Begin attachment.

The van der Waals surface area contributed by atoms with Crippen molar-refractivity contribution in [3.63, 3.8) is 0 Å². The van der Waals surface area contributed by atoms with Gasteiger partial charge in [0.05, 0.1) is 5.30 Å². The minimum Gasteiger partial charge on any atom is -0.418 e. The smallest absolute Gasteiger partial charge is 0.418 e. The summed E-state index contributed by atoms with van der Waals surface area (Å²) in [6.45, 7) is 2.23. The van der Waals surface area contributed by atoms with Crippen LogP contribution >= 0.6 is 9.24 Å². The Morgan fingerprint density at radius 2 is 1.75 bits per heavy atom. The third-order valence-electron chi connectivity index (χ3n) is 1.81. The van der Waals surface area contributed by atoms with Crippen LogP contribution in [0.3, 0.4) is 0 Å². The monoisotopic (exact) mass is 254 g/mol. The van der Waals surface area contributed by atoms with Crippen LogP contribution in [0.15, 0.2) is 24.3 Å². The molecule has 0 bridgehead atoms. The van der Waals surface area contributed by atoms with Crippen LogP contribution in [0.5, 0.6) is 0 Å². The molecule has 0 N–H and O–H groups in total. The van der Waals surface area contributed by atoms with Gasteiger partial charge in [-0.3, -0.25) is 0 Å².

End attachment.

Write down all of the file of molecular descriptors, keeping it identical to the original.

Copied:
The van der Waals surface area contributed by atoms with Crippen molar-refractivity contribution in [3.63, 3.8) is 0 Å². The van der Waals surface area contributed by atoms with Gasteiger partial charge in [0.05, 0.1) is 5.30 Å². The minimum Gasteiger partial charge on any atom is -0.418 e. The smallest absolute Gasteiger partial charge is 0.418 e. The summed E-state index contributed by atoms with van der Waals surface area (Å²) in [6.45, 7) is 2.23. The van der Waals surface area contributed by atoms with Crippen LogP contribution >= 0.6 is 9.24 Å². The Morgan fingerprint density at radius 2 is 1.75 bits per heavy atom. The third-order valence-electron chi connectivity index (χ3n) is 1.81. The van der Waals surface area contributed by atoms with Crippen LogP contribution in [0.3, 0.4) is 0 Å². The monoisotopic (exact) mass is 254 g/mol. The van der Waals surface area contributed by atoms with Crippen LogP contribution in [0.15, 0.2) is 24.3 Å². The molecule has 0 bridgehead atoms. The van der Waals surface area contributed by atoms with Crippen LogP contribution in [0.5, 0.6) is 0 Å². The molecule has 0 N–H and O–H groups in total. The van der Waals surface area contributed by atoms with Gasteiger partial charge in [-0.3, -0.25) is 0 Å².